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DOI: 10.1016/j.medin.2021.02.013
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Available online 1 April 2021
Predictive factors of six-week mortality in critically ill patients with SARS-CoV-2: A multicenter prospective study
Factores predictivos de la mortalidad a las seis semanas en pacientes críticos con SARS-CoV-2: estudio multicéntrico prospectivo
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Á. Estellaa,
Corresponding author
litoestella@hotmail.com

Corresponding author.
, J.L. Garcia Garmendiab, C. de la Fuentec, J.F. Machado Casasd, M.E. Yustee, R. Amaya Villarf, M.A. Estechag, L. Yaguez Mateosh, M.L. Cantón Bulnesi, A. Lozaj, J. Morak, L. Fernández Ruizl, B. Díez del Corral Fernándeza, M. Rojas Amezcuam, M.I. Rodriguez Higuerasn, I. Díaz Torreso, M. Recuerda Núñezo, M. Zaheri Beryanakip, F. Rivera Espinarq, D.F. Matallana Zapatar, S.G. Moreno Canoa, B. Gimenez Beltrána, N. Muñozs, A. Sainz de Baranda Piñerot, P. Bustelo Buenot, E. Moreno Barrigao, J.J. Rios Torou, M. Pérez Ruiza, C. Gómez Gonzálezf, A. Breval Floress, A. de San José Bermejo Gómezv, M.A. Ruiz Cabello Jimenezw, M. Guerrero Marính, A. Ortega Ordialesk, J. Tejero-Arangurene, C. Rodriguez Mejíasd, J. Gomez de Oñax, C. de la Hozx, D. Ocaña Fernándezy, S. Ibañez Cuadroso, J. Garnacho Monteroz, On behalf of the Work Group of Infectious Disease (GTEI) de la Sociedad Andaluza de Medicina Intensiva y Unidades coronarias SAMIUC
a Intensive Care Unit, Hospital Universitario de Jerez, Jerez, Spain
b Intensive Care Unit, Hospital San Juan de Dios del Aljarafe, Bormujos, Sevilla, Spain
c Intensive Care Unit, Hospital Universitario Reina Sofía de Córdoba, Córdoba, Spain
d Intensive Care Unit, Hospital Universitario Virgen de las Nieves de Granada, Granada, Spain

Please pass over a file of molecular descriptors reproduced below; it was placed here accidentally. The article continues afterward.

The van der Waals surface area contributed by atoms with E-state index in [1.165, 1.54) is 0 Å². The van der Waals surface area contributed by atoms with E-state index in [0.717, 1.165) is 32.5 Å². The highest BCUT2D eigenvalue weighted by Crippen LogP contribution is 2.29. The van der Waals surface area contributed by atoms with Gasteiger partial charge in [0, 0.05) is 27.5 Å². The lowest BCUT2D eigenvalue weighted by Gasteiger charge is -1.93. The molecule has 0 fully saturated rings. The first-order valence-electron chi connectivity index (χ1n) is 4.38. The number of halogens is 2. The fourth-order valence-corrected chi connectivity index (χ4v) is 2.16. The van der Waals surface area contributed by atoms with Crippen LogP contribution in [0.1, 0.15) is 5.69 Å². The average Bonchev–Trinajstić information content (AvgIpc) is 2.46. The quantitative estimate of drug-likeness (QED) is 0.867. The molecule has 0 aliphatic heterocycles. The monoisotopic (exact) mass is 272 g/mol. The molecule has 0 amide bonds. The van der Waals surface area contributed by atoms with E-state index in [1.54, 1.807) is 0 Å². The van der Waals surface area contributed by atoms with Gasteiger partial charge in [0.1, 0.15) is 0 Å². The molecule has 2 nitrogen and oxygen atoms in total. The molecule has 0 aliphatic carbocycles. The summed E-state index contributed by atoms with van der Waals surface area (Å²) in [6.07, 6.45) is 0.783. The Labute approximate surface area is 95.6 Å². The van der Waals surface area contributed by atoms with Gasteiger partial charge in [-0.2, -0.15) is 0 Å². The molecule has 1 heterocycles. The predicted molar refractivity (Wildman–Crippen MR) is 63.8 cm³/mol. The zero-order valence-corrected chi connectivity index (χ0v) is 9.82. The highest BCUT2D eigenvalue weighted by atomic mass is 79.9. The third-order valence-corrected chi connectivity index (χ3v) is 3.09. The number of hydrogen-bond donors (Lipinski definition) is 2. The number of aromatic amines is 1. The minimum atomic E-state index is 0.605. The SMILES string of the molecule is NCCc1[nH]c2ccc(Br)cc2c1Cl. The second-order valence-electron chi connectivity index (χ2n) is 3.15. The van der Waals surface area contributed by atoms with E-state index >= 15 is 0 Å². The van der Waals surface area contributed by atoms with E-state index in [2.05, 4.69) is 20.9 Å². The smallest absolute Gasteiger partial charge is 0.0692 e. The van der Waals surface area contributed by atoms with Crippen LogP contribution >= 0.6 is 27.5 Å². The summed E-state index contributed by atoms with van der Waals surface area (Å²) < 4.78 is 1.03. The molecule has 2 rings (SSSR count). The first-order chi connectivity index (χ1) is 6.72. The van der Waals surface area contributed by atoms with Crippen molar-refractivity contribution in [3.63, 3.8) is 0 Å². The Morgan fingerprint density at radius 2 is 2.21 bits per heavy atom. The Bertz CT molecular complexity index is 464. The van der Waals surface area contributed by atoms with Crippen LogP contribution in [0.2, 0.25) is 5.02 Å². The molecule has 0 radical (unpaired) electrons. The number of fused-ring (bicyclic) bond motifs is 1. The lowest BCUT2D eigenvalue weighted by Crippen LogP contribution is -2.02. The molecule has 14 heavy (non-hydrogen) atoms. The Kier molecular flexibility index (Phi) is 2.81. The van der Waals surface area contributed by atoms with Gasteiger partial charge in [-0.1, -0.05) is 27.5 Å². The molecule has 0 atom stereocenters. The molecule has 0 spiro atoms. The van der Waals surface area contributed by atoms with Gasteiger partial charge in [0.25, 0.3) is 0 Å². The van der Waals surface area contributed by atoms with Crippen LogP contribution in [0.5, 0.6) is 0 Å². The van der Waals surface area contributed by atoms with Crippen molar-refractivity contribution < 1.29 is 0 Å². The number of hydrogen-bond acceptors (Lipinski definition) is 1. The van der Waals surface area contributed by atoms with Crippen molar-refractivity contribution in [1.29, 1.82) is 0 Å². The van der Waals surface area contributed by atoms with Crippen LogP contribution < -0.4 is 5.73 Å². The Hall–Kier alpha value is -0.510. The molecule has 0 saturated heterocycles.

e Intensive Care Unit, Hospital Universitario Clínico San Cecilio de Granada, Granada, Spain
f Intensive Care Unit, Hospital Universitario Virgen del Rocio de Sevilla, Sevilla, Spain
g Intensive Care Unit, Hospital Universitario Virgen de la Victoria de Málaga, Málaga, Spain
h Intensive Care Unit, Hospital Universitario de Jaén, Jaén, Spain
i Intensive Care Unit, Hospital Universitario Virgen Macarena de Sevilla, Sevilla, Spain
j Intensive Care Unit, Hospital Universitario Virgen de Valme, Sevilla, Spain
k Intensive Care Unit, Hospital Universitario Regional de Málaga, Málaga, Spain
l Intensive Care Unit, Hospital San Juan de la Cruz Úbeda, Úbeda, Jaén, Spain
m Intensive Care Unit, Hospital Infanta Margarita de Cabra, Cabra, Spain
n Intensive Care Unit, Hospital Universitario Torrecárdenas Almería, Almería, Spain
o Intensive Care Unit, Hospital Universitario de Puerto Real, Puerto Real, Spain
p Intensive Care Unit, Hospital de Antequera, Antequera, Spain
q Intensive Care Unit, Hospital de Montilla, Montilla, Córdoba, Spain
r Intensive Care Unit, Hospital Infanta Elena de Huelva, Hospital Quirón Huelva, Huelva, Spain
s Intensive Care Unit, Hospital de la Cruz Roja de Córdoba, Córdoba, Spain
t Intensive Care Unit, Hospital HLA Puerta del Sur de Jerez, Jerez, Spain
u Intensive Care Unit, Hospital de Ronda, Ronda, Spain
v Intensive Care Unit, Hospital San Juan de Dios de Córdoba, Córdoba, Spain
w Intensive Care Unit, Hospital de Pozoblanco, Pozoblanco, Córdoba, Spain
x Intensive Care Unit, Hospital de Poniente, Almería, Spain
y Intensive Care Unit, Hospital La Inmaculada Huercal-Overa de Almería, Almería, Spain
z Intensive Care Unit, Hospital Universitario Virgen de la Macarena Sevilla, Sevilla, Spain
Received 28 December 2020. Accepted 22 February 2021
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Tables (4)
Table 1. Baseline characteristics and univariate analysis with 6 weeks mortality.
Table 2. Laboratory findings of all critically ill patients on day 1 and 3 of ICU admission.
Table 3. Relationship between Delta SOFA score 0–72h and mortality.
Table 4. Multivariate Cox regression analysis of variables associated with mortality at 6 weeks with Propensity Score for lopinavir/ritonavir.
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Abstract
Objective

The objective of the study is to identify the risk factors associated with mortality at six weeks, especially by analyzing the role of antivirals and munomodulators.

Design

Prospective descriptive multicenter cohort study.

Setting

26 Intensive care units (ICU) from Andalusian region in Spain.

Patients or participants

Consecutive critically ill patients with confirmed SARS-CoV-2 infection were included from March 8 to May 30.

Interventions

None.

Variables

Variables analyzed were demographic, severity scores and clinical condition. Support therapy, drug and mortality were analyzed. An univariate followed by multivariate Cox regression with propensity score analysis was applied.

Results